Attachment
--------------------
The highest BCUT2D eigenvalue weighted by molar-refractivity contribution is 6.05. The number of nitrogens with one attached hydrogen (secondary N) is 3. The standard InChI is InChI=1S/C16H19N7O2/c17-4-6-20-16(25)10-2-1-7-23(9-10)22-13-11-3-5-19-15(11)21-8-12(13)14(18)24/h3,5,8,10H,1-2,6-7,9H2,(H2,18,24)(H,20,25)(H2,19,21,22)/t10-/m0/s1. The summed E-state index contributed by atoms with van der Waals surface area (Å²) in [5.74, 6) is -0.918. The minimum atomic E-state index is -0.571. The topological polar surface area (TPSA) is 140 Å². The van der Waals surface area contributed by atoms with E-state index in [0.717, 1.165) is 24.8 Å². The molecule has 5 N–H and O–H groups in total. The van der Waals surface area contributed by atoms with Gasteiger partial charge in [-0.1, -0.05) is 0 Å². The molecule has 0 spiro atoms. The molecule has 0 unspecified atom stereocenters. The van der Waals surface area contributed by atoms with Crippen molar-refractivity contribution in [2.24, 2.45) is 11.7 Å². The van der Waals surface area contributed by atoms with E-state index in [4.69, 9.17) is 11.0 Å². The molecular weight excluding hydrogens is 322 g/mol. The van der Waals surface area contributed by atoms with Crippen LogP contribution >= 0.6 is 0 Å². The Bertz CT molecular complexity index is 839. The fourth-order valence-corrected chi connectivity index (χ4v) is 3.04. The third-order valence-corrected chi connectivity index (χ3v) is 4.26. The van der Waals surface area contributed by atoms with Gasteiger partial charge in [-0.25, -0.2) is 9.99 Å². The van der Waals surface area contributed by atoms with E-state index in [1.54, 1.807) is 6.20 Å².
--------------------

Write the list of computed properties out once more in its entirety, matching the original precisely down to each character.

The highest BCUT2D eigenvalue weighted by molar-refractivity contribution is 6.05. The number of nitrogens with one attached hydrogen (secondary N) is 3. The standard InChI is InChI=1S/C16H19N7O2/c17-4-6-20-16(25)10-2-1-7-23(9-10)22-13-11-3-5-19-15(11)21-8-12(13)14(18)24/h3,5,8,10H,1-2,6-7,9H2,(H2,18,24)(H,20,25)(H2,19,21,22)/t10-/m0/s1. The summed E-state index contributed by atoms with van der Waals surface area (Å²) in [5.74, 6) is -0.918. The minimum atomic E-state index is -0.571. The topological polar surface area (TPSA) is 140 Å². The van der Waals surface area contributed by atoms with E-state index in [0.717, 1.165) is 24.8 Å². The molecule has 5 N–H and O–H groups in total. The van der Waals surface area contributed by atoms with Gasteiger partial charge in [-0.1, -0.05) is 0 Å². The molecule has 0 spiro atoms. The molecule has 0 unspecified atom stereocenters. The van der Waals surface area contributed by atoms with Crippen molar-refractivity contribution in [2.24, 2.45) is 11.7 Å². The van der Waals surface area contributed by atoms with E-state index in [4.69, 9.17) is 11.0 Å². The molecular weight excluding hydrogens is 322 g/mol. The van der Waals surface area contributed by atoms with Crippen LogP contribution >= 0.6 is 0 Å². The Bertz CT molecular complexity index is 839. The fourth-order valence-corrected chi connectivity index (χ4v) is 3.04. The third-order valence-corrected chi connectivity index (χ3v) is 4.26. The van der Waals surface area contributed by atoms with Gasteiger partial charge in [-0.25, -0.2) is 9.99 Å². The van der Waals surface area contributed by atoms with E-state index in [1.54, 1.807) is 6.20 Å².